Date of Award

Spring 1998

Document Type


Degree Name

Master of Science (MS)


Engineering Management & Systems Engineering


Engineering Management

Committee Director

Abel A. Fernandez

Committee Member

Derya A. Jacobs

Committee Member

Marie S. Fleischer

Call Number for Print

Special Collections LD4331.E555 C87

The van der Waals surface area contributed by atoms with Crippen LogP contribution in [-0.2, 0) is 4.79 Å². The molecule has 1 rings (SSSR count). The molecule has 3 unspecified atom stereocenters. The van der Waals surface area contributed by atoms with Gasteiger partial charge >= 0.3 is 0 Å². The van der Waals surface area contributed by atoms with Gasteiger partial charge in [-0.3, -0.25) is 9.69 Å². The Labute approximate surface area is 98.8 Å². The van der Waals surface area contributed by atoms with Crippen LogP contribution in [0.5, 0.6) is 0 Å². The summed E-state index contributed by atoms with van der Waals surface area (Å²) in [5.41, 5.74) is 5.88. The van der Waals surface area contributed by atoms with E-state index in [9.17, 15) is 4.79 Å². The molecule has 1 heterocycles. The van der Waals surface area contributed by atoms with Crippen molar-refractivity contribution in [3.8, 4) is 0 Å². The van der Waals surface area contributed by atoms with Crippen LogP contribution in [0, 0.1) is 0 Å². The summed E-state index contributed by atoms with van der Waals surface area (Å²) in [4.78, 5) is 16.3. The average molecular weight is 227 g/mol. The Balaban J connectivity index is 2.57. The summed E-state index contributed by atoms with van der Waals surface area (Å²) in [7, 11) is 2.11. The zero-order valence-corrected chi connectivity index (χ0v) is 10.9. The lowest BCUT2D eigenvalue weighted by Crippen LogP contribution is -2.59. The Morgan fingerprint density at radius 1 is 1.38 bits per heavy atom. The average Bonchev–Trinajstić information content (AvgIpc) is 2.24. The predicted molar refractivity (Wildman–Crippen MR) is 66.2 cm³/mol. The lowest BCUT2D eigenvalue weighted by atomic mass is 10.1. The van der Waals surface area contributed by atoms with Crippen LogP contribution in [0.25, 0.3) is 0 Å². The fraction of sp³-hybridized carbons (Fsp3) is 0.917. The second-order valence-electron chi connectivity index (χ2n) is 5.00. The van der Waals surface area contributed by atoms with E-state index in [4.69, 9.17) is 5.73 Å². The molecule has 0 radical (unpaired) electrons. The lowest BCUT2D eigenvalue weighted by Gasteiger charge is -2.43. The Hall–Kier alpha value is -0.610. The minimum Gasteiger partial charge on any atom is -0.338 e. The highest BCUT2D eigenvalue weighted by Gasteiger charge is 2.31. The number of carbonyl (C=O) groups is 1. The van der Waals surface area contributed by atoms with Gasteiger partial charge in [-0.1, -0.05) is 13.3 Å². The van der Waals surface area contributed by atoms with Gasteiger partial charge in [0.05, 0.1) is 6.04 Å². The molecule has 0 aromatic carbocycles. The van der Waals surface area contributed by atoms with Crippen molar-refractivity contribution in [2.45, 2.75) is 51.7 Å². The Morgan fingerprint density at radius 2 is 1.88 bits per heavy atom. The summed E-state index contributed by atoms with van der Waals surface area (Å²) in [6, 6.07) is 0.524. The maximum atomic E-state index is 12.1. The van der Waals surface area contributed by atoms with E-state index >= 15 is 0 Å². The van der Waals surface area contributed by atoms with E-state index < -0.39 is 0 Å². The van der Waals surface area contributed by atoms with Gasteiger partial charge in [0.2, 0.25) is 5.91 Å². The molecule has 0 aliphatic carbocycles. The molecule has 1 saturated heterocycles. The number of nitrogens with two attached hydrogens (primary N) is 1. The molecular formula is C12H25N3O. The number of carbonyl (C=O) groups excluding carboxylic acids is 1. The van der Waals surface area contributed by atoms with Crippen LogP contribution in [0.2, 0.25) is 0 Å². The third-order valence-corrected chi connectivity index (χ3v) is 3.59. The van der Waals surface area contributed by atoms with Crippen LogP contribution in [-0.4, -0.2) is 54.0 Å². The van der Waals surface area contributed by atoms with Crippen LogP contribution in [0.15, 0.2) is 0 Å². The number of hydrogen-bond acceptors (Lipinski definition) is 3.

Airport congestion represents a serious obstacle to the future growth of the air transportation industry in the United States. Future development of new airports, and expansion of existing ones is required to meet the growing demands in domestic and commercial air travel. Globalization of economies and international travel has placed additional burdens on airports nationwide. This growth is requiring airports to operate at peak efficiencies. Economic growth of surrounding industries is dependent on the airport that services that geographical region. The variations in functions that airports offer, and therefore the differences in operations, do not lend themselves to traditional efficiency measures. Determining airport operating efficiencies by Data Envelopment Analysis (DEA) techniques may identify operational areas that require adjustments in order to operate efficiently. Airport rankings are determined yearly by the Federal Aviation Administration (FAA) based on the number of passenger enplanements made at each airport. From the FAA rankings, the top fifteen airports have been selected and their operating efficiencies determined. In addition, five regional airports were selected, and their operating efficiencies determined and compared to the top fifteen ranked airports. These comparisons established what airports operate efficiently, and what is required to make those inefficient airports efficient.


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